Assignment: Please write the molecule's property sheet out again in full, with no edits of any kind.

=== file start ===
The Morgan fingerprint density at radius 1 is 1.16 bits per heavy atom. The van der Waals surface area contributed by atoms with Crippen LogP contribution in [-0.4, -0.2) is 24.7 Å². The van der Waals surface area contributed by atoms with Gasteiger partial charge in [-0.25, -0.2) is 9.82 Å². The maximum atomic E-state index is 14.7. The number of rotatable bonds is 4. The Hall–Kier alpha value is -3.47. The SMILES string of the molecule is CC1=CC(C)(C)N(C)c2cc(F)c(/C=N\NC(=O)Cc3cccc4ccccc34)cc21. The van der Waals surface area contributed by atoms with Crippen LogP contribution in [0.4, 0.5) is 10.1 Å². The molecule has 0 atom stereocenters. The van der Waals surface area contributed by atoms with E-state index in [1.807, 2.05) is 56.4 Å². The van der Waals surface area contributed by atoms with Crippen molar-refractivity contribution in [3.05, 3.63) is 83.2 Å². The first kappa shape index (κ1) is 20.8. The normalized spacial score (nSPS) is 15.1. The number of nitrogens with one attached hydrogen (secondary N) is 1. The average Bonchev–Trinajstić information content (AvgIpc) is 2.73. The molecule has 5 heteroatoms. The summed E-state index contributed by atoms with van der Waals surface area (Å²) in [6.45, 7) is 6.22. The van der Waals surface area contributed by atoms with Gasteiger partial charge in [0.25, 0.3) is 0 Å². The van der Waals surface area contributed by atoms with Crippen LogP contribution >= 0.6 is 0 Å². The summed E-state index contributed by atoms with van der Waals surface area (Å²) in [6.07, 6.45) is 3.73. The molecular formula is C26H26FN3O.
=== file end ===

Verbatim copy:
The Morgan fingerprint density at radius 1 is 1.16 bits per heavy atom. The van der Waals surface area contributed by atoms with Crippen LogP contribution in [-0.4, -0.2) is 24.7 Å². The van der Waals surface area contributed by atoms with Gasteiger partial charge in [-0.25, -0.2) is 9.82 Å². The maximum atomic E-state index is 14.7. The number of rotatable bonds is 4. The Hall–Kier alpha value is -3.47. The SMILES string of the molecule is CC1=CC(C)(C)N(C)c2cc(F)c(/C=N\NC(=O)Cc3cccc4ccccc34)cc21. The van der Waals surface area contributed by atoms with Crippen LogP contribution in [0.4, 0.5) is 10.1 Å². The molecule has 0 atom stereocenters. The van der Waals surface area contributed by atoms with E-state index in [1.807, 2.05) is 56.4 Å². The van der Waals surface area contributed by atoms with Crippen molar-refractivity contribution in [3.05, 3.63) is 83.2 Å². The first kappa shape index (κ1) is 20.8. The normalized spacial score (nSPS) is 15.1. The number of nitrogens with one attached hydrogen (secondary N) is 1. The average Bonchev–Trinajstić information content (AvgIpc) is 2.73. The molecule has 5 heteroatoms. The summed E-state index contributed by atoms with van der Waals surface area (Å²) in [6.45, 7) is 6.22. The van der Waals surface area contributed by atoms with Gasteiger partial charge in [0.25, 0.3) is 0 Å². The van der Waals surface area contributed by atoms with Crippen LogP contribution >= 0.6 is 0 Å². The summed E-state index contributed by atoms with van der Waals surface area (Å²) in [6.07, 6.45) is 3.73. The molecular formula is C26H26FN3O.